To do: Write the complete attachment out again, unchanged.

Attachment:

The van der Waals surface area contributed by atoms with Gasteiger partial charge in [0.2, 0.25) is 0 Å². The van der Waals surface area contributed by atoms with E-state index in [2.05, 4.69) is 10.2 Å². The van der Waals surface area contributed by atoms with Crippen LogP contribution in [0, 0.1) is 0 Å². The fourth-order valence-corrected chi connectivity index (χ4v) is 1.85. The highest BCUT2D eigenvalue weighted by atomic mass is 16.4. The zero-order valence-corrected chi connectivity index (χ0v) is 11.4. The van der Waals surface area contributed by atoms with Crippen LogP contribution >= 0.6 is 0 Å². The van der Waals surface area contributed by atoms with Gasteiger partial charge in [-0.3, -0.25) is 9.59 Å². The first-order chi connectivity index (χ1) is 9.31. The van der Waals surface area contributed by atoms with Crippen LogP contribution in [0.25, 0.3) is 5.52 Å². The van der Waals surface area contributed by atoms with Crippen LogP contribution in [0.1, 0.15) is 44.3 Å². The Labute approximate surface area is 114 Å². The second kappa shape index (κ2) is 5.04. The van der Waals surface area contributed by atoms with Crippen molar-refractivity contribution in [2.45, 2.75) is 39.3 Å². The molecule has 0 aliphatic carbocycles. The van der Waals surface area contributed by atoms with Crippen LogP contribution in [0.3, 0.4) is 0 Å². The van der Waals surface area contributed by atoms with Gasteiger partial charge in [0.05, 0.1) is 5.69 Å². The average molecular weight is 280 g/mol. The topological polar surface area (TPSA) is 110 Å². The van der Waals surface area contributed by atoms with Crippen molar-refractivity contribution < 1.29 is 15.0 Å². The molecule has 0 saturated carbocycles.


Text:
The van der Waals surface area contributed by atoms with Gasteiger partial charge in [0.2, 0.25) is 0 Å². The van der Waals surface area contributed by atoms with E-state index in [2.05, 4.69) is 10.2 Å². The van der Waals surface area contributed by atoms with Crippen LogP contribution in [0, 0.1) is 0 Å². The fourth-order valence-corrected chi connectivity index (χ4v) is 1.85. The highest BCUT2D eigenvalue weighted by atomic mass is 16.4. The zero-order valence-corrected chi connectivity index (χ0v) is 11.4. The van der Waals surface area contributed by atoms with Crippen LogP contribution >= 0.6 is 0 Å². The van der Waals surface area contributed by atoms with Gasteiger partial charge in [-0.3, -0.25) is 9.59 Å². The first-order chi connectivity index (χ1) is 9.31. The van der Waals surface area contributed by atoms with Crippen LogP contribution in [0.25, 0.3) is 5.52 Å². The van der Waals surface area contributed by atoms with Crippen LogP contribution in [0.1, 0.15) is 44.3 Å². The Labute approximate surface area is 114 Å². The second kappa shape index (κ2) is 5.04. The van der Waals surface area contributed by atoms with Crippen molar-refractivity contribution in [2.45, 2.75) is 39.3 Å². The molecule has 0 aliphatic carbocycles. The van der Waals surface area contributed by atoms with Crippen LogP contribution in [0.3, 0.4) is 0 Å². The van der Waals surface area contributed by atoms with Gasteiger partial charge in [0.05, 0.1) is 5.69 Å². The average molecular weight is 280 g/mol. The topological polar surface area (TPSA) is 110 Å². The van der Waals surface area contributed by atoms with Crippen molar-refractivity contribution < 1.29 is 15.0 Å². The molecule has 0 saturated carbocycles.